“Escape from Planet Earth”

Susan Granger’s review of “Escape from Planet Earth” (The Weinstein Company)


If you’re looking for a family-friendly comedy, this animated 3D adventure strikes a familiar chord.

On the planet Baab (pronounced “bob”), the daring astronaut Scorch Supernova (voiced by Brendan Fraser) is a national hero to the blue-skinned, three-fingered alien population.  But he couldn’t pull of his derring-do without
the support of his smaller, brainy brother Gary (voiced by Rob Corddry), an unacknowledged logistics engineer at BASA Mission Control. Nevertheless, when BASA’s chief Lena (voiced by Jessica Alba) receives an SOS from a notoriously dark and dangerous planet known as Earth, smug, self-confident Scorch is dispatched to save the day. When he’s trapped in America’s super-secret military base, known as Area 51, by fiendish Gen. Shanker (voiced by William Shatner), their interplanetary future rests with geeky, risk-adverse Gary, who bravely blasts off to save his sibling, determined to prove his mettle to his former test-pilot wife (voiced by Sarah Jessica Parker) and young son Kip (voiced by Jonathan Morgan Heit).  What no one realizes is that duplicitous Lena has been conducting a long-distance online romance with the megalomaniacal General.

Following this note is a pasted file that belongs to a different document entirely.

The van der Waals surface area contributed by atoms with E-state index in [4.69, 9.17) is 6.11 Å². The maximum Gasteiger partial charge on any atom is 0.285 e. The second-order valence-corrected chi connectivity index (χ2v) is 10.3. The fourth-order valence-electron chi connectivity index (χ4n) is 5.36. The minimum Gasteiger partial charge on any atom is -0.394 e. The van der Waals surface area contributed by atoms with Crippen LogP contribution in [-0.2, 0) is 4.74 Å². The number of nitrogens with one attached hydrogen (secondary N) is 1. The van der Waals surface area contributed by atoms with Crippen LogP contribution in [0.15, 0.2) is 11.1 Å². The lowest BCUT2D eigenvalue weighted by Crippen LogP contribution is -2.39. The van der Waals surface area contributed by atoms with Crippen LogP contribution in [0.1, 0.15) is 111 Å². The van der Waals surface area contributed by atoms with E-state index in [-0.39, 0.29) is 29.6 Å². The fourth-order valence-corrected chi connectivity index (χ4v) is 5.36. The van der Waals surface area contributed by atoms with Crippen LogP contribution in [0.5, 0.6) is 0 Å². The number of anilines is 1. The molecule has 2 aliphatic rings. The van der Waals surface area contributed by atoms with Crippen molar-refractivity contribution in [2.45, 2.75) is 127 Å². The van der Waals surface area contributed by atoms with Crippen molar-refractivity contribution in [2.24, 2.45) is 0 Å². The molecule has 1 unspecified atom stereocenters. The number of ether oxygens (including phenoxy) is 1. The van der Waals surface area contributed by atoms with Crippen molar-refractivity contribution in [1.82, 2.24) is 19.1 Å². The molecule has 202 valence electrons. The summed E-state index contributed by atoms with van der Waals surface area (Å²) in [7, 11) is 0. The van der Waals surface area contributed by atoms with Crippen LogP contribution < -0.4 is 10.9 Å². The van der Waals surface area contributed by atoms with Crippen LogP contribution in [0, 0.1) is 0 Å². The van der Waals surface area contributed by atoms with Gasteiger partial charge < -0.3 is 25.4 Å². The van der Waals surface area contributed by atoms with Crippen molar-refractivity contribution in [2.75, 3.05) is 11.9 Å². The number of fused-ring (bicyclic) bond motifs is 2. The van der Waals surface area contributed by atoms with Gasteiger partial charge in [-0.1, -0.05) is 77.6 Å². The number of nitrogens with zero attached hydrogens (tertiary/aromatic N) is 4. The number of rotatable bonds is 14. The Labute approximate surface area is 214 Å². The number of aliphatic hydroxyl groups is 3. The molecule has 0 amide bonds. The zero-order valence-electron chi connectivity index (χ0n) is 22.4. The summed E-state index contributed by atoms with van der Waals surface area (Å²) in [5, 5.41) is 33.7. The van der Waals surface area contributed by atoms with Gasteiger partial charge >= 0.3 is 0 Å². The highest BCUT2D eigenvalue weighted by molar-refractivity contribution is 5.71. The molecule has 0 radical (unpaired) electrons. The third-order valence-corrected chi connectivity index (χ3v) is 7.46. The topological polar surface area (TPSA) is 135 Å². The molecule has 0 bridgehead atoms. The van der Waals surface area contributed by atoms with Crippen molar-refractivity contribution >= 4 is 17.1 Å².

Heavy-handedly scripted by director Callan Brunker and co-writer Bob Barlen, it’s the first theatrical feature released by Rainmaker Entertainment, best known for its bland, direct-to-video Barbie movies and promoted extensively on the Disney Channel and Cartoon Network. While Scorch Superhero comes across as a stock descendant of Buzz Lightyear, Brendan Fraser and Rob Corddry get strong support from their vocal cohorts, including goofy Steve Zahn and Chris Parnell – with Jane Lynch, Chris Robinson and George Loperz, as other, strange-looking Area 51 alien prisoners – and Ricky Gervais as the dismissive voice of the mission-control computer.

On the Granger Movie Gauge of 1 to 10, “Escape from Planet Earth” is a serviceable, sci-fi 4. En route to its destiny on DVD, it’s a generic, escapist diversion for young children, teaching teamwork and preaching family loyalty and love.